*Excerpt re-published with permission*
Lend me your ear, and I’ll tell you a well-known secret: You don’t have to have your ear to the ground to realize that headphones, headphone amps and compact digital audio converters are a hot industry sector for companies of all sizes. Now, you have to separate the wheat from the chaff. I could talk your ear off about the pitfalls of lifestyle audio accessories, but I’d rather say this: If you have an ear for quality, there’s never been a better time to record, mix and/or listen via laptop.
While we’re waiting to see what Neil Young’s Pono download service/format/player entails, at least there are HDtracks and Acoustic Sounds Super HiRez, among others, helping proliferate high-resolution DRM-free albums. And while we can’t directly hear the benefits of “Mastered for iTunes” releases under all the compression, at least Apple’s requirement to deliver uncompressed tracks in 24-bit/96 kHz is promoting higher fidelity sessions (and hopefully the distribution of more advanced bit-rate masters at a later date, whether via download or Blu-ray). In early September 2013 the Consumer Electronics Association (CEA) even threw its support behind the promotion of high-resolution audio (HRA) hardware, which it expects to be a trend at retail in 2014.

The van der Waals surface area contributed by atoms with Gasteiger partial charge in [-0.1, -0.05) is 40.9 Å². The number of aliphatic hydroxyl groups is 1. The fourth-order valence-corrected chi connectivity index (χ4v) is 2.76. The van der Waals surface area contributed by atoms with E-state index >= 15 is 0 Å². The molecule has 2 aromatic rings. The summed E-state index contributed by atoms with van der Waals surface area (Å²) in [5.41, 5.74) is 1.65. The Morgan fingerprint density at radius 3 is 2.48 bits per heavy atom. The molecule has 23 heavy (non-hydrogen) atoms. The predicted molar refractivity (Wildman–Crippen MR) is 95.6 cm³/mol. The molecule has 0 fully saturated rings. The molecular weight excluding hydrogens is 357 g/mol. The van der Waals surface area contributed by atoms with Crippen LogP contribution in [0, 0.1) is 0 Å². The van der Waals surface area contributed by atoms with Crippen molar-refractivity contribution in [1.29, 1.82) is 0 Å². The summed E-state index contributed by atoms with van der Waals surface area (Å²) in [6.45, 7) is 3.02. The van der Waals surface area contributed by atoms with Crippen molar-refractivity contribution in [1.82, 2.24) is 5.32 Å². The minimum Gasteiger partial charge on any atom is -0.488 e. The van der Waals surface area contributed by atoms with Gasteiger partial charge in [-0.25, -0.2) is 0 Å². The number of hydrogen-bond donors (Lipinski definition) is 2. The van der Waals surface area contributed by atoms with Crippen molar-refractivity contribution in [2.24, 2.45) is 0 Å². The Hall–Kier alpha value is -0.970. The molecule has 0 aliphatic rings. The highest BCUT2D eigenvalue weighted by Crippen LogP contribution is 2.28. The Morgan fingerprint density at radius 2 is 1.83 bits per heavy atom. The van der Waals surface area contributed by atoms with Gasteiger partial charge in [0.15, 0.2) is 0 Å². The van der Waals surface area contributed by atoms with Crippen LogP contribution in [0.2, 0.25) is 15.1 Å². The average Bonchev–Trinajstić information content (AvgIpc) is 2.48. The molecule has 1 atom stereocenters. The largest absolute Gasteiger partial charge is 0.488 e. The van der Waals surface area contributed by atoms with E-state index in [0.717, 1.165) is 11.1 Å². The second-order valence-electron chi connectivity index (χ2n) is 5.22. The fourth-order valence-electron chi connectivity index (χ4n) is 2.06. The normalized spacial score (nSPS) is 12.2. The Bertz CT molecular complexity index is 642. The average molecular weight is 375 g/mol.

Laptops and personal digital audio players (DAPs) are increasingly more powerful, more capable of full-fidelity playback, and storage continues to go down in price. While no signal chain can fully compensate for garbage in, garbage out, there are more and more ways to assure you have a compact monitoring set-up that won’t trash your signal, break your bank or require you to remain tethered to a traditional mix station. It’s not too late to get ahead of the HRA trend, because gear to monitor mixes for and from the perspective of this more dynamic range-focused audience is already here.Continue reading the article here: http://www.prosoundnetwork.com/article/par-opinion-high-resolution-audio-hra-gear-market-grows/17190